Rusty Gordon -- Vice President and Chief Financial Officer

Thanks, Matt. The fourth quarter is seasonally our strongest and started off well in March. However, several macroeconomic factors are creating inflationary and supply pressures on some of our product categories. These factors include supplier refineries operating at lower levels due to low fuel demand; the disruption Winter Storm Uri caused on supply chains; intermittent supplier plant shutdowns in response to the pandemic and significant worldwide demand for packaging, solvents, and chemicals used in cleaning products.

We expect that these increased costs will be reflected in our results for the fourth quarter of fiscal 2021 and more significantly during fiscal 2022. We are moving aggressively to offset these increased costs with commensurate selling price increases. Fortunately, due to our MAP to Growth program, we are in a much better position to weather these challenges than we were three years ago when the last inflationary cycle occurred. With a stronger partnership with our supplier base and longer-term contracts, we are working with our supplier partners to secure necessary raw materials and control costs to whatever extent possible.

In addition, our improved center-led processes and systems are providing more timely and actionable information to address these challenges. We are also working in collaboration with customers through the supply chain difficulty. On a segment-by-segment basis, we are encouraged by the following: number one, resumption of discussions on federal action on an infrastructure program as well as municipal funding in the recent federal COVID stimulus bill that should support building maintenance in major end markets of our construction products group; number two, the resumption of travel and the recent rebound in energy markets give us optimism that our industrial protective coatings business in our performance coatings group may have bottomed out as they start to lap into easier comparisons; number three, the increasing reentry of home improvement professionals into the market as more consumers become vaccinated and welcome outside contractors back into their homes which will benefit our consumer group; and number four, high demand in our specialty products group for its Legend Brands restoration equipment and solutions, which resulted from the property damage caused by Winter Storm Uri. While it disrupted many of our other businesses, the storm provided revenues for Legend Brands in February and the backlog of more orders in the fourth quarter as we help our customers respond to this natural disaster.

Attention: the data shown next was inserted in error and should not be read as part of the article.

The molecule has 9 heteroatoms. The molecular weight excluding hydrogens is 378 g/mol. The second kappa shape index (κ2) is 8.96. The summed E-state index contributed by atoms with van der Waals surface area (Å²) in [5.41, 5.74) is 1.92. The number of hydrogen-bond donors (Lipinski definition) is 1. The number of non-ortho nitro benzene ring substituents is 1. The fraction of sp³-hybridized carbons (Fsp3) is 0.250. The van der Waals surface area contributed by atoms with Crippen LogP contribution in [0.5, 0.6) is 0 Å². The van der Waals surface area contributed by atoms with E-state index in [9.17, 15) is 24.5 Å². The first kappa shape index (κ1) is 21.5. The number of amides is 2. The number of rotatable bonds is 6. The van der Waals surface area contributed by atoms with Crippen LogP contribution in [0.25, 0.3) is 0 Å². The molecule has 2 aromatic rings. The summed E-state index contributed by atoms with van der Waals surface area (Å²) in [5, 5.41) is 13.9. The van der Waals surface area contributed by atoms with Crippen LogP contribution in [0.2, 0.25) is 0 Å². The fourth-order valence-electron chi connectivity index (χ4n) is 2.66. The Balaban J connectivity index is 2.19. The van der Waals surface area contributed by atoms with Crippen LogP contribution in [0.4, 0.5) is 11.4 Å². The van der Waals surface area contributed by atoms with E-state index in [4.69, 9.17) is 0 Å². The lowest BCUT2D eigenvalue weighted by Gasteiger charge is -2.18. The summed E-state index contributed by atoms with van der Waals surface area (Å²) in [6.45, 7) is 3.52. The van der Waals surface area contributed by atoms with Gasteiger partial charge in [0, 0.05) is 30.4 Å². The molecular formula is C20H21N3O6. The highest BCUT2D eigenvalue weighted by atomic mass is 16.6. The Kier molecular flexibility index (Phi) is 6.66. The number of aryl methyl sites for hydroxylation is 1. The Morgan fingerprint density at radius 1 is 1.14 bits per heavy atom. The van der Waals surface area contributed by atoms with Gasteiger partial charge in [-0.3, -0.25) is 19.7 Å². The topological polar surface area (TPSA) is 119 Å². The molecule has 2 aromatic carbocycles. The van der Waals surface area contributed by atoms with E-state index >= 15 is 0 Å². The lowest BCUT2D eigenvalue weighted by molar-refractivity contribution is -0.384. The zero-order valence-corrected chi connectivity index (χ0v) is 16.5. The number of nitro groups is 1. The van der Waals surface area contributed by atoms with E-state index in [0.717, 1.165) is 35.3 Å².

As we look ahead to our fourth quarter and beyond, there is currently a great deal of volatility around input costs and uncertainty regarding material availability. While our third-quarter earnings did not reflect recent material cost spikes due to our FIFO inventory methodology, inflation will likely be significant in our fourth quarter and into the first quarter of fiscal 2022. We have been and are in the process of implementing appropriate price increases and changes in terms, which we anticipate will offset the inflationary impact by the end of the first quarter of fiscal 2022. There is also much uncertainty related to the breadth and speed at which global economies reopen as people become vaccinated.

Based on the information available to us today, we expect our fiscal 2021 fourth-quarter sales to increase by double digits compared to the fiscal 2020 fourth quarter. Last year's fourth quarter should prove to be an easier revenue comparison because it was heavily impacted by the onset of the pandemic. Our earnings comparison versus last year, on the other hand, will be more challenging because of raw material inflation as well as an extraordinary situation last year when our nonoperating segment reported a profit due to lower travel and medical expenses, incentive reversals, and other factors. As a result, our fourth-quarter adjusted EBIT is expected to increase double digits but below the rate of sales growth.

Excluding our nonoperating segment, adjusted EBIT for our four operating segments, in total, is expected to increase by more than 20%. This concludes our formal comments. We will now be pleased to take your questions.

Questions & Answers:


Operator

[Operator instructions] Your first question comes from Frank Mitsch from Fermium Research. Your line is open.

Frank Sullivan -- Chairman and Chief Executive Officer

Good morning.

Frank Mitsch -- Fermium Research -- Analyst

Good -- yes. Good morning, Frank, as well, and congrats on your second shot. And I hope there's -- the other folks in the room are making progress on that front as well. And I appreciate the commentary, especially the interplay between raw materials and pricing.